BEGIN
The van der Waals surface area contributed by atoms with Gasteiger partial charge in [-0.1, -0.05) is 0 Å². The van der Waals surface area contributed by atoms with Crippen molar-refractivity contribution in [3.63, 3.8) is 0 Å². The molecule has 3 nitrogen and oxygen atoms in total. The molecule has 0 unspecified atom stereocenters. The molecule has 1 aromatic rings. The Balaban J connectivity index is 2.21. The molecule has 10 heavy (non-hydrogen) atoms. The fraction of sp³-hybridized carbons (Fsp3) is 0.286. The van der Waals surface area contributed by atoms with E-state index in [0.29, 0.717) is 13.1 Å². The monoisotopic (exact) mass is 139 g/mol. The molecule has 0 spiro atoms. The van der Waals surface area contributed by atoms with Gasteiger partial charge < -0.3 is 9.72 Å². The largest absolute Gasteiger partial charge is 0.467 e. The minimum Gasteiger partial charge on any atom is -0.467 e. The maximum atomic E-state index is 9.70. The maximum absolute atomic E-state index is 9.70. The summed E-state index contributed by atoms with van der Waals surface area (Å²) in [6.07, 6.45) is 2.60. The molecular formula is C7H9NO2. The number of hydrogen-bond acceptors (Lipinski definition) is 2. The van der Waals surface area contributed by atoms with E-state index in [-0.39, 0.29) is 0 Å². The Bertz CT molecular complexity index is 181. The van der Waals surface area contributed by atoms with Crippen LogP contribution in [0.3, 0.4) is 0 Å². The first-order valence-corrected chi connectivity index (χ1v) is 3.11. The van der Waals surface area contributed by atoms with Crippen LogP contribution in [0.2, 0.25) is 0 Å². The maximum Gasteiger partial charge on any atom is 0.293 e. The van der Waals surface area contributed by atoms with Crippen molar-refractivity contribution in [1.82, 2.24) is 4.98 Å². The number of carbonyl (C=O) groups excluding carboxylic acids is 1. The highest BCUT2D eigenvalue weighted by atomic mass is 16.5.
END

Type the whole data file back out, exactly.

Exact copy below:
The van der Waals surface area contributed by atoms with Gasteiger partial charge in [-0.1, -0.05) is 0 Å². The van der Waals surface area contributed by atoms with Crippen molar-refractivity contribution in [3.63, 3.8) is 0 Å². The molecule has 3 nitrogen and oxygen atoms in total. The molecule has 0 unspecified atom stereocenters. The molecule has 1 aromatic rings. The Balaban J connectivity index is 2.21. The molecule has 10 heavy (non-hydrogen) atoms. The fraction of sp³-hybridized carbons (Fsp3) is 0.286. The van der Waals surface area contributed by atoms with E-state index in [0.29, 0.717) is 13.1 Å². The monoisotopic (exact) mass is 139 g/mol. The molecule has 0 spiro atoms. The van der Waals surface area contributed by atoms with Gasteiger partial charge < -0.3 is 9.72 Å². The largest absolute Gasteiger partial charge is 0.467 e. The minimum Gasteiger partial charge on any atom is -0.467 e. The maximum atomic E-state index is 9.70. The maximum absolute atomic E-state index is 9.70. The summed E-state index contributed by atoms with van der Waals surface area (Å²) in [6.07, 6.45) is 2.60. The molecular formula is C7H9NO2. The number of hydrogen-bond acceptors (Lipinski definition) is 2. The van der Waals surface area contributed by atoms with E-state index in [-0.39, 0.29) is 0 Å². The Bertz CT molecular complexity index is 181. The van der Waals surface area contributed by atoms with Crippen LogP contribution in [0.3, 0.4) is 0 Å². The first-order valence-corrected chi connectivity index (χ1v) is 3.11. The van der Waals surface area contributed by atoms with Crippen LogP contribution in [0.2, 0.25) is 0 Å². The maximum Gasteiger partial charge on any atom is 0.293 e. The van der Waals surface area contributed by atoms with Crippen molar-refractivity contribution in [1.82, 2.24) is 4.98 Å². The number of carbonyl (C=O) groups excluding carboxylic acids is 1. The highest BCUT2D eigenvalue weighted by atomic mass is 16.5.